School officials have insisted that the books haven’t been banned because they are still available in school libraries. It is irrelevant that the books are available in the library – or at the local bookstore. School officials have removed materials from the curriculum, effectively banning them from certain classes, solely because of their content and the messages they contain. The effort to “prescribe what shall be orthodox in politics, nationalism, [or] religion” is the essence of censorship, whether the impact results in removal of all the books in a classroom, seven books, or only one.

Students deserve an education that provides exposure to a wide range of topics and perspectives, including those that are controversial. Their education has already suffered from this political and ideological donnybrook, which has caused massive disruption in their classes and will wreak more havoc as teachers struggle to fill the educational vacuum that has been created.

Book-banning and thought control are antithetical to American law, tradition and values. In Justice Louis Brandeis’s famous words, the First Amendment is founded on the belief:

that freedom to think as you will and to speak as you think are means indispensable to the discovery and spread of political truth; that, without free speech and assembly, discussion would be futile; … that it is hazardous to discourage thought, hope and imagination …. Believing in the power of reason as applied through public discussion, the Framers eschewed silence coerced by law …. Recognizing the occasional tyrannies of governing majorities, they amended the Constitution so that free speech and assembly should be guaranteed.

The First Amendment right to read, speak and think freely applies to all, regardless of race, ethnicity, sex, religion, or national origin. We strongly urge Arizona school officials to take this commitment seriously and to return all books to classrooms and remove all restrictions on ideas that can be addressed in class.

American Association of University Professors
Cary Nelson, President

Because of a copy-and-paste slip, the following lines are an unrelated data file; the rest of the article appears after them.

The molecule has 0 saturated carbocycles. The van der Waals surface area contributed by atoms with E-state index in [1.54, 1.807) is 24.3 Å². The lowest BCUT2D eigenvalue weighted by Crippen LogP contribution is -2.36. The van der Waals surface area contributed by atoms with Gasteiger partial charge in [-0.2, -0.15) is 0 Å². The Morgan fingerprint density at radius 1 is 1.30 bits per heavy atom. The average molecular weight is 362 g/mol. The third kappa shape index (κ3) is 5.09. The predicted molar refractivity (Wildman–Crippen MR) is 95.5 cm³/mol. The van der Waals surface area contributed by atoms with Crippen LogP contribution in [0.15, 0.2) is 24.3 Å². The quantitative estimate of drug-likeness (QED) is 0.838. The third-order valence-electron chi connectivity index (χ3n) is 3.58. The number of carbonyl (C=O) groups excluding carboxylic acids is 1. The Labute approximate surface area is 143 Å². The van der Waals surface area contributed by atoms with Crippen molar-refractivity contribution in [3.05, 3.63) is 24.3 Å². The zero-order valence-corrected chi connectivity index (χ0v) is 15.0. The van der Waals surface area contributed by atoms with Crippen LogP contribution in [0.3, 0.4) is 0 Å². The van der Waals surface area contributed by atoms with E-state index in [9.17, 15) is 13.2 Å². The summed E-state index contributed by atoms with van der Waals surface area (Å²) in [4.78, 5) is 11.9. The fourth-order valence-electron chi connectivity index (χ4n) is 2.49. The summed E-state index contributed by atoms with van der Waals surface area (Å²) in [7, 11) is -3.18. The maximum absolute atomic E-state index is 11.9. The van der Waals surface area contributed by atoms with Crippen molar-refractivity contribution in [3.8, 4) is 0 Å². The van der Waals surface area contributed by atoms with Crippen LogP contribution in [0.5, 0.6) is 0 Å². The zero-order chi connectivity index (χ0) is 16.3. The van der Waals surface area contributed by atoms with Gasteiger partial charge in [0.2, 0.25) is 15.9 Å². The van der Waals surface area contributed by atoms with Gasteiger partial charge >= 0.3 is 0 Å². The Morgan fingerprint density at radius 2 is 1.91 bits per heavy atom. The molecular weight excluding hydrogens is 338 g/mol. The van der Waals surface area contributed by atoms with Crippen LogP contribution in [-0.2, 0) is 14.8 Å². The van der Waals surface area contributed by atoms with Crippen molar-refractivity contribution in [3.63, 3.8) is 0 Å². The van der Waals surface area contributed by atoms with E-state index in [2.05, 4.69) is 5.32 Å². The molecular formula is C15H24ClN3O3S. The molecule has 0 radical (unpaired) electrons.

1133 19th St., NW, Suite 200
Washington, D.C. 20036
202-737-5900
crnelson@illinois.edu
 
American Booksellers Foundation for Free Expression
Chris Finan, President
19 Fulton Street, Suite 407
New York, NY 10038
212-587-4025
chris@abffe.org

American Civil Liberties Union (ACLU) of Arizona
Alessandra Soler Meetze, Executive Director
P.O. Box 17148
Phoenix, AZ 85011-0148
602-773-6006
ameetze@acluaz.org

Antigone Books
Trudy Mills and Kate Randall, Owners
411 N. 4th Ave.
Tucson, AZ 85705
520-792-3715
info@antigonebooks.com

American Council on the Teaching of Foreign Languages
Martha G. Abbott, Executive Director
1001 N. Fairfax Street, Suite 200
Alexandria, VA 22314
(703) 894-2900
mabbott@actfl.org

Arizona English Teachers’ Association
Jean Boreen, Executive Secretary
Northern Arizona University
English Department
P.O. Box 6032
Flagstaff, AZ 86011-6032
Jean.Boreen@nau.edu

Arizona Teachers of English to Speakers of Other Languages
Craig Lefever, President
P.O. Box 881
Yuma, AZ 85366
Craig.lefever@yc.edu

Association of American Publishers
Judith Platt
Director, Free Expression Advocacy
455 Massachusetts Avenue, NW
Washington, D.C. 20001
202-220-4551
jplatt@publishers.org

Association of American University Presses
Peter Givler, Executive Director
28 West 36th Street, Suite 602
New York, NY 10018
212-989-1010
pgivler@aaupnet.org

Atalanta’s Music & Books
Joan Werner, Owner
38 Main Street
Bisbee, AZ 85603
520-432-9976

Authors Guild
Paul Aiken, Executive Director
31 East 32nd Street, 7th Floor
New York, NY 10016
212-563-5904
PAiken@authorsguild.org

Center for Expansion of Language and Thinking
Dr. Kathryn F. Whitmore, President
N275 Lindquist Center
The University of Iowa
Iowa City, IA 52242
319-335-5434
Kathryn-whitmore@uiowa.edu

Changing Hands Bookstore
Gayle Shanks, Bob Sommer and Cindy Dach, Owners
6428 S McClintock Drive
Tempe, AZ 85283
480-730-0205
inbox@changinghands.com

Comic Book Legal Defense Fund
Charles Brownstein, Executive Director
255 West 36th Street, Suite 501
New York, NY 10018